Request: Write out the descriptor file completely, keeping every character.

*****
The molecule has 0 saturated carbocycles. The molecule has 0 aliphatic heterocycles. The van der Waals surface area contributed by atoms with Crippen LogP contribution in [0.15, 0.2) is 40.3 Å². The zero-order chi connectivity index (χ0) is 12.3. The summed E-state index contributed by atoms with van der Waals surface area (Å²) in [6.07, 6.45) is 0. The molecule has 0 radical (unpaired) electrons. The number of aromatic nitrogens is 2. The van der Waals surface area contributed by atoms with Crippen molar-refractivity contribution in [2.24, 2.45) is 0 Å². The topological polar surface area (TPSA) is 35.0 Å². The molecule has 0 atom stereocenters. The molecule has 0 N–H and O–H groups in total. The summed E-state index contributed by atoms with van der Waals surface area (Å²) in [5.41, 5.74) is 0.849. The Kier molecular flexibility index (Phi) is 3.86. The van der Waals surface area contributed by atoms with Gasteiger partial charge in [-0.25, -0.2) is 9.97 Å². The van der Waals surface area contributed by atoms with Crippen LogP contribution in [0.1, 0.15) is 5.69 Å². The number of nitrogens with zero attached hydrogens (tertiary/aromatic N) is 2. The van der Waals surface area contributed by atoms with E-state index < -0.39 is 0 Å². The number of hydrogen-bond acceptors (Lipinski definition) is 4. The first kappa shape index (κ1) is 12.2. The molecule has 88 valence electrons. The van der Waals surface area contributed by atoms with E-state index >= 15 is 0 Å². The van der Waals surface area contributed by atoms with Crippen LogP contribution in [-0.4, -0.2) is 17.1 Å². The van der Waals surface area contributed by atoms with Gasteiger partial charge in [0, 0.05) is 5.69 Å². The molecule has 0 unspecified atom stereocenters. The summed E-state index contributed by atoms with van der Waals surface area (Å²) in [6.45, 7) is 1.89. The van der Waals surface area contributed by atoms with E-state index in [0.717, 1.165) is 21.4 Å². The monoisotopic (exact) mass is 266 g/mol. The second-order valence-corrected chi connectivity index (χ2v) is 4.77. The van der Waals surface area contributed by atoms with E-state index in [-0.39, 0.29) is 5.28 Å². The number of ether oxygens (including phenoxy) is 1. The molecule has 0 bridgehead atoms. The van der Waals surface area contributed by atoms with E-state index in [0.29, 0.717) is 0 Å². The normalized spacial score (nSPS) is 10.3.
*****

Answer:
The molecule has 0 saturated carbocycles. The molecule has 0 aliphatic heterocycles. The van der Waals surface area contributed by atoms with Crippen LogP contribution in [0.15, 0.2) is 40.3 Å². The zero-order chi connectivity index (χ0) is 12.3. The summed E-state index contributed by atoms with van der Waals surface area (Å²) in [6.07, 6.45) is 0. The molecule has 0 radical (unpaired) electrons. The number of aromatic nitrogens is 2. The van der Waals surface area contributed by atoms with Crippen molar-refractivity contribution in [2.24, 2.45) is 0 Å². The topological polar surface area (TPSA) is 35.0 Å². The molecule has 0 atom stereocenters. The molecule has 0 N–H and O–H groups in total. The summed E-state index contributed by atoms with van der Waals surface area (Å²) in [5.41, 5.74) is 0.849. The Kier molecular flexibility index (Phi) is 3.86. The van der Waals surface area contributed by atoms with Gasteiger partial charge in [-0.25, -0.2) is 9.97 Å². The van der Waals surface area contributed by atoms with Crippen LogP contribution in [0.1, 0.15) is 5.69 Å². The number of nitrogens with zero attached hydrogens (tertiary/aromatic N) is 2. The van der Waals surface area contributed by atoms with E-state index < -0.39 is 0 Å². The number of hydrogen-bond acceptors (Lipinski definition) is 4. The first kappa shape index (κ1) is 12.2. The molecule has 88 valence electrons. The van der Waals surface area contributed by atoms with E-state index >= 15 is 0 Å². The van der Waals surface area contributed by atoms with Crippen LogP contribution in [-0.4, -0.2) is 17.1 Å². The van der Waals surface area contributed by atoms with Gasteiger partial charge in [0, 0.05) is 5.69 Å². The molecule has 0 unspecified atom stereocenters. The summed E-state index contributed by atoms with van der Waals surface area (Å²) in [6.45, 7) is 1.89. The van der Waals surface area contributed by atoms with E-state index in [0.717, 1.165) is 21.4 Å². The monoisotopic (exact) mass is 266 g/mol. The second-order valence-corrected chi connectivity index (χ2v) is 4.77. The van der Waals surface area contributed by atoms with E-state index in [-0.39, 0.29) is 5.28 Å². The number of ether oxygens (including phenoxy) is 1. The molecule has 0 bridgehead atoms. The van der Waals surface area contributed by atoms with E-state index in [0.29, 0.717) is 0 Å². The normalized spacial score (nSPS) is 10.3.